Automaker Volkswagen will temporarily shut parts of its plant in central Mexico from next week until early August but exports of the popular New Beetle should not be affected, a union spokesman said on Saturday.
The partial closure, starting Wednesday, will be the latest in a series of temporary shutdowns at the plant in recent months as the global slowdown hurts demand for new cars.
Union spokesman Arturo Monter said by idling some operations at the plant in the city of Puebla, the German auto maker hoped to save jobs while also taking advantage of the drop in orders to make adjustments to assembly lines.
He said about one-third of union workers on assembly lines for the Bora and Bora Variant models would be off work for 14 days. For 10 of those days, their pay would be cut by 50 percent.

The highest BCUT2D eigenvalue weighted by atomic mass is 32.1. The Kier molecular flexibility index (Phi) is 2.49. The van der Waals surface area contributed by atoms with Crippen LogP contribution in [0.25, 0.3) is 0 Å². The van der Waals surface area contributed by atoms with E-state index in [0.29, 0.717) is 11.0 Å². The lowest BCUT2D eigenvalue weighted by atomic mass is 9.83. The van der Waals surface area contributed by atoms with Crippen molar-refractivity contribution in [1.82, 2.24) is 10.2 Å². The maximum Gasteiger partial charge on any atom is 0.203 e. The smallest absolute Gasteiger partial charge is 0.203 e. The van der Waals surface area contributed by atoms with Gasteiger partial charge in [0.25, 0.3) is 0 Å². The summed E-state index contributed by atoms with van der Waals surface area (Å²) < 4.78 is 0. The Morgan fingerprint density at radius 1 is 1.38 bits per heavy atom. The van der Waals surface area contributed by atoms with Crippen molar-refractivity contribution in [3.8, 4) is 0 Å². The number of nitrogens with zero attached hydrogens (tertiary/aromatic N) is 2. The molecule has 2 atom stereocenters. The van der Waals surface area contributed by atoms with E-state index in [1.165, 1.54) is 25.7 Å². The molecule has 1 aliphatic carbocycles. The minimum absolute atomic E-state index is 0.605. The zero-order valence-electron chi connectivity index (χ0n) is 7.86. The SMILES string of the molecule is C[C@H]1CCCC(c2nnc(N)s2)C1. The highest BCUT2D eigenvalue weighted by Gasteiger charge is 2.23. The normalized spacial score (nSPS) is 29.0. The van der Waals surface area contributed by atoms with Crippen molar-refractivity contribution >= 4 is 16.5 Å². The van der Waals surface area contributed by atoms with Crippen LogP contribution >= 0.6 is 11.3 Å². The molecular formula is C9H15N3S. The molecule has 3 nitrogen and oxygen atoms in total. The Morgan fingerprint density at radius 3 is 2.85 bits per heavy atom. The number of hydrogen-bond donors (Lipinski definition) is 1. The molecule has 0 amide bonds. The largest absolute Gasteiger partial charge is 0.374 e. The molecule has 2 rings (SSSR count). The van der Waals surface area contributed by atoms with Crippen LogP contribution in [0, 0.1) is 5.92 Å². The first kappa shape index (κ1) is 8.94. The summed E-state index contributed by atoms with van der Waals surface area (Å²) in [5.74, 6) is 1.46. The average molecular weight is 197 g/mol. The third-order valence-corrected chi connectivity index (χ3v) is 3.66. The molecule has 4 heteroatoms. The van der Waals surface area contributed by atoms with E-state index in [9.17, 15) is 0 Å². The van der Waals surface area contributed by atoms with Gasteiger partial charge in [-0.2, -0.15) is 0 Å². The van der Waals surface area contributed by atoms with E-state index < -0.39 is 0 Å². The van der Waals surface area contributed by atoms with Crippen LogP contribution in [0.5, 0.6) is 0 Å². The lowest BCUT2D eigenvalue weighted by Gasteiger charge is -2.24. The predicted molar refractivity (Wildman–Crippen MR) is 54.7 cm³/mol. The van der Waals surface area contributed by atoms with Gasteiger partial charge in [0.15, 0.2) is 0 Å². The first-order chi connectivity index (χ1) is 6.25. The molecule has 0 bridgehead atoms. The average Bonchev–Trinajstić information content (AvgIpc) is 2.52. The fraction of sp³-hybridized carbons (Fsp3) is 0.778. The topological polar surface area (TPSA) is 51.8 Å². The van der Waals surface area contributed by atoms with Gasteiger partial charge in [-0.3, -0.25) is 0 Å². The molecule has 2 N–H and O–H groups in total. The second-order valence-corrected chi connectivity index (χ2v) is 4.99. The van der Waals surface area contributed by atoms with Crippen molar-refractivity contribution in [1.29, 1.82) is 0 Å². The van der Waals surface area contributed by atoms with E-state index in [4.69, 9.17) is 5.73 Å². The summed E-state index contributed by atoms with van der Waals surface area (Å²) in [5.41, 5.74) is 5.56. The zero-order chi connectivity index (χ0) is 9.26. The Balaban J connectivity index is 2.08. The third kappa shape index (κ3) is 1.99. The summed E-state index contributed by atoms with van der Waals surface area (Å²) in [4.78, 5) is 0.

The Puebla plant is Volkswagen’s only factory in North America and most of the cars it produces are shipped to the United States, Canada and Europe.
About 70 percent of cars produced across Mexico are destined for the U.S. market, which is suffering its worst downturn in almost 30 years.
Mexico is the world’s No. 10 producer of autos but output fell 39.4 percent in May year-on-year, hit by slumping U.S. demand. The country’s plants assembled 108,162 automobiles in May and exported 83,910, industry group AMIA said.